Org. Synth. 1951, 31, 31
Submitted by Herman Stone and Harold Shechter1
Checked by T. L. Cairns, B. C. McKusick, and G. V. Mock.
In a 1-l. three-necked flask, equipped with a short reflux condenser, a sealed mechanical Hershberg stirrer, and a thermometer, is placed 65 g. (0.46 mole) of phosphoric anhydride, and 231 g. of 85% orthophosphoric acid (135 ml., 2 moles) is added (Note 1). After the stirred mixture has cooled to room temperature, 332 g. (2 moles) of potassium iodide and 59 g. (0.5 mole) of recrystallized 1,6-hexanediol (Note 2), (Note 3), and (Note 4) are added. The mixture is stirred and heated at 100–120° for 3–5 hours, during which time the homogeneous solution separates into two phases, and finally a dense oil settles through the acid layer. The stirred mixture is cooled to room temperature, and 150 ml. of water and 250 ml. of ether are added (Note 5). The ether layer is separated, decolorized by shaking with 50 ml. of 10% sodium thiosulfate solution, washed with 200 ml. of cold saturated sodium chloride solution, and dried with 50 g. of anhydrous sodium sulfate. The ether is removed by distillation on a steam bath, and the product is distilled from a modified Claisen flask under reduced pressure. The fraction boiling at 123–128°/4 mm. is collected. The yield of 1,6-diiodohexane is 140–144 g. (83–85%), nD15 1.585, m.p. 10° (Note 6) and (Note 7).
The specified mixture of commercial 85% orthophosphoric acid and phosphoric anhydride
corresponds to 95% orthophosphoric acid
. Ninety-five per cent orthophosphoric acid
is recommended for this reaction. If 85% orthophosphoric acid
is used, the reaction proceeds more slowly and the yield is reduced.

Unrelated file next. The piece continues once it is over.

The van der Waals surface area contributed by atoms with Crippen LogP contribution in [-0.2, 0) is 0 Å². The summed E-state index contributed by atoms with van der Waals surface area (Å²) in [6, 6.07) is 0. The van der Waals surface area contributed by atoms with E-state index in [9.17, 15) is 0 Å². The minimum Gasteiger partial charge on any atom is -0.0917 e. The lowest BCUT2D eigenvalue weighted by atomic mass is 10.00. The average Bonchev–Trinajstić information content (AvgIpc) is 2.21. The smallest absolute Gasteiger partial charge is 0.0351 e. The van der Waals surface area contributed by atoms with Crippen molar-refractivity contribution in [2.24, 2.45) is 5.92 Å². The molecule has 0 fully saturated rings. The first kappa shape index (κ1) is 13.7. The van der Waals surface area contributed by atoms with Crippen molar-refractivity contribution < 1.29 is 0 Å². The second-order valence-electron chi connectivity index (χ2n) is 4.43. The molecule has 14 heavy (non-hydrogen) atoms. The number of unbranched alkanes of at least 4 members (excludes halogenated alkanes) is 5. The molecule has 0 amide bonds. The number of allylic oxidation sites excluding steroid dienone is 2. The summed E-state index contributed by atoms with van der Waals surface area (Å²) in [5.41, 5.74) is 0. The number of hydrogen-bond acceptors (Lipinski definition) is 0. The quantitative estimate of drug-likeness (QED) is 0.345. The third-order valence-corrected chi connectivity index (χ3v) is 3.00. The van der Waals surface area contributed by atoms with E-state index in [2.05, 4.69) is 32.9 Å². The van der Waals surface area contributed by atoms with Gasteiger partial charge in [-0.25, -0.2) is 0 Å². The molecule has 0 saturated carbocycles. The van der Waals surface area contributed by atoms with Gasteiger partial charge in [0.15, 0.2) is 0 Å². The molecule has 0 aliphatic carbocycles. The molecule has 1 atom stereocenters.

, was prepared by catalytic reduction of diethyl adipate
over copper chromite catalyst. It can also be purchased from Columbia Organic Chemicals Company, Inc.
The solution must be cool before the potassium iodide
is added to avoid the evolution of hydrogen iodide
and formation of iodine
. After the 1,6-hexanediol
has been added, the mixture can be heated as desired since the hydrogen iodide
reacts as rapidly as it is formed.
This procedure has been used successfully for conversion of various aliphatic and alicyclic alcohols to the corresponding iodides. Yields of iodides from 1-propanol
, and cyclohexanol
were 95, 88, 90, and 79.5%, respectively.
Usually one extraction of the reaction product with ether
is sufficient to remove the color from the acid layer.
Slightly yellow 1,6-diiodohexane
crystallizes as white needles when cooled in an ice-water mixture. The addition of a few drops of mercury
to the yellow product produces a nearly colorless liquid.
The submitters reported yields of 93–95%
and a melting point of 8.5–9.0°.
has been prepared in 73%
yield by the reaction of 1,6-hexanediol
, red phosphorus
, and iodine
It has also been prepared by reactions of hydrogen iodide
respectively. Physical constants have been reported by Dionneau.6
The method described here has been published.7
This preparation is referenced from:
Chemical Abstracts Nomenclature (Collective Index Number);
sodium chloride (7647-14-5)
sodium sulfate (7757-82-6)
potassium iodide (7681-11-0)
sodium thiosulfate (7772-98-7)
orthophosphoric acid (7664-38-2)
hydrogen iodide (10034-85-2)
diethyl adipate (141-28-6)
Hexane, 1,6-diiodo- (629-09-4)
phosphoric anhydride (2466-09-3)
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